Neither Masters nor Slaves? Free Urban Labor in Saint-Domingue before and during the Haitian Revolution

Saturday, January 7, 2017: 2:10 PM
Director's Row H (Sheraton Denver Downtown)
Robert D. Taber, Fayetteville State University
Research on the French, American, and more recently, the Spanish American revolutions have explored the roles of urban dwellers' confrontations with new capital dynamics, developments of political consciousness, and radical fueling of revolution, but the discussion of the origins of the Haitian Revolution remains rooted in the plantation complex. While a few scholars have illuminated how the port towns of Saint-Domingue served as sites of self-determination, particularly for free women of color, none have connected the pre-1789 economic, social, and political activity in the towns to the emergence of revolutionary politics. This paper draws on over 6,000 previously unexamined notary and parish records from the towns of Saint-Marc and Léogane, Saint-Domingue and official reports on the revolution to elucidate how artisans, petty merchants, and soldiers interacted with one another and with the plantation complex in the years before the crisis of 1789 and how they tried to shape the emerging revolution's debates over citizenship and slavery.

            Addressing Jesse Cromwell's concept of "sinew populations" that were neither slaveholders nor slaves but performed tasks crucial to the running of empire in the Caribbean, this paper makes three contributions.[1] First, it expands the analysis of sinew populations from smugglers, soldiers, and European ethnic minorities to include all free urban workers, as these workers connected the plantation to the wider Atlantic world. This expansion illuminates the porous boundaries between the urban and rural in Saint-Domingue for wage employees and aspiring plantation owners. Finally, it traces for the first time how Saint-Domingue's economically integrated urban populaces slid into a racialized civil war over the opportunities of the French Revolution.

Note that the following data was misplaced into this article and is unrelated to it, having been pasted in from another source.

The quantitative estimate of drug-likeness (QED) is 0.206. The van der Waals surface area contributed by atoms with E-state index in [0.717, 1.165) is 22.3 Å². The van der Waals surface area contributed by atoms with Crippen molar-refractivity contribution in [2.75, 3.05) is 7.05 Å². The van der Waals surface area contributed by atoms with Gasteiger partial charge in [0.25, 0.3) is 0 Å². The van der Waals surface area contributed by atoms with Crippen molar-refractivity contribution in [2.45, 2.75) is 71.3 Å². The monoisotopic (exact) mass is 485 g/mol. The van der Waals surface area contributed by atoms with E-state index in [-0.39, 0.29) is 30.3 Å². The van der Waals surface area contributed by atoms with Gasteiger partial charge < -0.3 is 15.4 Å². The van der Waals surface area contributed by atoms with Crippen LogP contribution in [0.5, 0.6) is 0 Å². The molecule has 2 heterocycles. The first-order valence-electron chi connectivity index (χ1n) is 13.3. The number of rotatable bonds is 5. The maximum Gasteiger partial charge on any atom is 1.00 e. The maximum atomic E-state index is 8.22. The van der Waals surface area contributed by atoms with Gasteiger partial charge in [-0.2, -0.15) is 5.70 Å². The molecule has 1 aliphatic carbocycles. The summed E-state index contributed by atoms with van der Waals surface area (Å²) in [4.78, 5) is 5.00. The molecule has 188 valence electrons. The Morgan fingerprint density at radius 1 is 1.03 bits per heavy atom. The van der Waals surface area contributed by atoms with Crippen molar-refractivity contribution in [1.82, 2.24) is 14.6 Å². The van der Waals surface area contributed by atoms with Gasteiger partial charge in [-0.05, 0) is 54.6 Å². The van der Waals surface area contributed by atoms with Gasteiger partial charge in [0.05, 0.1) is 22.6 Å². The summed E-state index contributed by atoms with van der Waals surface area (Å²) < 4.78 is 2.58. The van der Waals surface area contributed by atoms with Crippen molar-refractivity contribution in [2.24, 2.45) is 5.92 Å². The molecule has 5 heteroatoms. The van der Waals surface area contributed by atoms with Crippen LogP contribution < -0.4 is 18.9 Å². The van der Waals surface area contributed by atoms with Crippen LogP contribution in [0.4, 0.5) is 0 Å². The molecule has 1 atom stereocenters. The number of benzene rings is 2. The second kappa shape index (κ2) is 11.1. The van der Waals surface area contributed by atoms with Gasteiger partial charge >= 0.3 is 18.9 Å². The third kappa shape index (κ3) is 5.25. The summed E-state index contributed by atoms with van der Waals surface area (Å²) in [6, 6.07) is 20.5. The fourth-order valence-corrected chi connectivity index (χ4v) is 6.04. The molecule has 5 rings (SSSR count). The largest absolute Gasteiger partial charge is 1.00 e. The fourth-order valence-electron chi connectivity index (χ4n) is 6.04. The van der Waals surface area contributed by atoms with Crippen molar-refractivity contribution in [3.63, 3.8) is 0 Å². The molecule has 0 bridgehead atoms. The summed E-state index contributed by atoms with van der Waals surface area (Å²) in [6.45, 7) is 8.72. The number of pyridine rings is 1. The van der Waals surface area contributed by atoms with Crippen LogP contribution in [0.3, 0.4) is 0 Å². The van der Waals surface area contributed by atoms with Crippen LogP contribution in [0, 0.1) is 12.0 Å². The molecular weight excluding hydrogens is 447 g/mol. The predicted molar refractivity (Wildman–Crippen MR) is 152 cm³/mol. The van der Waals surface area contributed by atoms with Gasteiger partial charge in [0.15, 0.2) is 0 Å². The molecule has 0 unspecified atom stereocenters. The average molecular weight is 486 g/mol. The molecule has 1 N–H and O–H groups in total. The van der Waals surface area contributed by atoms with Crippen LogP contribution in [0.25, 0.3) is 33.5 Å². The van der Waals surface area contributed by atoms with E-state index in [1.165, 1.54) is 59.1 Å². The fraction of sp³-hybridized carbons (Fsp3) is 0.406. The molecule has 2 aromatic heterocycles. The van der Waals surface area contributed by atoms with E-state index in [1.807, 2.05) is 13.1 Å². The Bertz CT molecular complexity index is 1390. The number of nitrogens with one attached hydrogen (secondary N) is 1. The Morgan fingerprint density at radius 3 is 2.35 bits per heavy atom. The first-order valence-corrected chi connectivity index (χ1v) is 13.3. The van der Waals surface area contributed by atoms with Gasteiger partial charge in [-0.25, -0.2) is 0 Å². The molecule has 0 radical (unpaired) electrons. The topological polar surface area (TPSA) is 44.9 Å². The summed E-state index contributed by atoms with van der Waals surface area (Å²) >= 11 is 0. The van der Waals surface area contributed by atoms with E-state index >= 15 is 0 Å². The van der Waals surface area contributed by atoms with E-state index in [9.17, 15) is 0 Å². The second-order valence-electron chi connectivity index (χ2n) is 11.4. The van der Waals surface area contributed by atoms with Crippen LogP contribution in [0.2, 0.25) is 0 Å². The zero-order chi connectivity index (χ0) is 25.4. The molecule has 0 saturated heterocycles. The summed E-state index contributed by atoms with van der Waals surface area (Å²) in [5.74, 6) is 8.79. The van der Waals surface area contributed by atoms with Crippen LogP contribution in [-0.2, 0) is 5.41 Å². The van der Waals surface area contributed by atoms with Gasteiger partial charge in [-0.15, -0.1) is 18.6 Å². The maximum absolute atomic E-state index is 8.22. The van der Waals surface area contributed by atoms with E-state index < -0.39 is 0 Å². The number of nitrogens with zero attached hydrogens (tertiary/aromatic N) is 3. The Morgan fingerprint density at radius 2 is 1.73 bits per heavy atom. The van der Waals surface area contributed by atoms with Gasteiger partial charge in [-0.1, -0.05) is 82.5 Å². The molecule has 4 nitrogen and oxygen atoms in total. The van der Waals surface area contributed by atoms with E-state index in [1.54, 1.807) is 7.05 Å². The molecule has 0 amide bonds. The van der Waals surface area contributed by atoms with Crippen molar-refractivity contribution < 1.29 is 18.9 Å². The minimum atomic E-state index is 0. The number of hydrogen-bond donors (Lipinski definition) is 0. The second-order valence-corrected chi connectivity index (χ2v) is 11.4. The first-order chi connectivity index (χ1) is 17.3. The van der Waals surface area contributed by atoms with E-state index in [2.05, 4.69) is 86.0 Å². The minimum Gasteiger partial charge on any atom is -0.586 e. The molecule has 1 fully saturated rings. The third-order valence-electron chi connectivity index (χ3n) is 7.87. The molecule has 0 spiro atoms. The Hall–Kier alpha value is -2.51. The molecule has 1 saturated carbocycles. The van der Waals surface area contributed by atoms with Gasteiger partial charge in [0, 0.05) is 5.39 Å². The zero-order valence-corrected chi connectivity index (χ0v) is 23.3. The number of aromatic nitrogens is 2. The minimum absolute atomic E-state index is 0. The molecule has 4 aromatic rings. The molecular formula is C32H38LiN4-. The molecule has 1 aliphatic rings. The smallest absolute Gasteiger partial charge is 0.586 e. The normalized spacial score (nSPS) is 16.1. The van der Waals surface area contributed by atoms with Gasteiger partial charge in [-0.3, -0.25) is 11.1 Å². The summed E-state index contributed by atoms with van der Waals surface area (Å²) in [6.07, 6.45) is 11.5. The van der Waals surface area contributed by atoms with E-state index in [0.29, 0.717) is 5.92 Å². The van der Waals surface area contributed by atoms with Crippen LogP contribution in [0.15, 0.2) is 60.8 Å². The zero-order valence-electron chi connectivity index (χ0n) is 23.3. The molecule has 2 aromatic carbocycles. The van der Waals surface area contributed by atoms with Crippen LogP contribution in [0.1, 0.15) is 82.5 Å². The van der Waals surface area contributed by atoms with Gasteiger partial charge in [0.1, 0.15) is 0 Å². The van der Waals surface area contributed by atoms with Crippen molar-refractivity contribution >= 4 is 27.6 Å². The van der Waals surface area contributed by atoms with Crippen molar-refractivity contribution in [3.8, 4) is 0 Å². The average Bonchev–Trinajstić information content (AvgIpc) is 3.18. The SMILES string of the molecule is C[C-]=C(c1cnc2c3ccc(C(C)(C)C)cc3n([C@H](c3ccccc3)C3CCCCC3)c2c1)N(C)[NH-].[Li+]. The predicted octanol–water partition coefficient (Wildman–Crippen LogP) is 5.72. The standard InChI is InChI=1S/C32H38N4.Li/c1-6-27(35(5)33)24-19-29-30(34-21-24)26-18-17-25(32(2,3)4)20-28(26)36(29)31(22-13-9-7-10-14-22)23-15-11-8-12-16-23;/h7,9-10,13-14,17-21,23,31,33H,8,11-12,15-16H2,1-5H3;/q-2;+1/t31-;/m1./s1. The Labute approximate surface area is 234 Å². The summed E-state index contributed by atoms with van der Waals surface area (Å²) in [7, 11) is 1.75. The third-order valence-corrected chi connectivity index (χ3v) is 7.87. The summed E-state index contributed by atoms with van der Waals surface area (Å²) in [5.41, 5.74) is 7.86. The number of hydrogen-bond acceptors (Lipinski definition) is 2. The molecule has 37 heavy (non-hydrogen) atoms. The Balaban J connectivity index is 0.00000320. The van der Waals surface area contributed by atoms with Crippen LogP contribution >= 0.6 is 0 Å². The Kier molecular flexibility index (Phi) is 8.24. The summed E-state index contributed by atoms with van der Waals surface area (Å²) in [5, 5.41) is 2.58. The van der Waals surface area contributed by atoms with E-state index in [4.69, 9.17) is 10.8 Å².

[1] Jesse Cromwell, "More than Slaves and Sugar: Recent Historiography of the Trans-imperial Caribbean and Its Sinew Populations" History Compass 12/10 (October 2014), 770-783.

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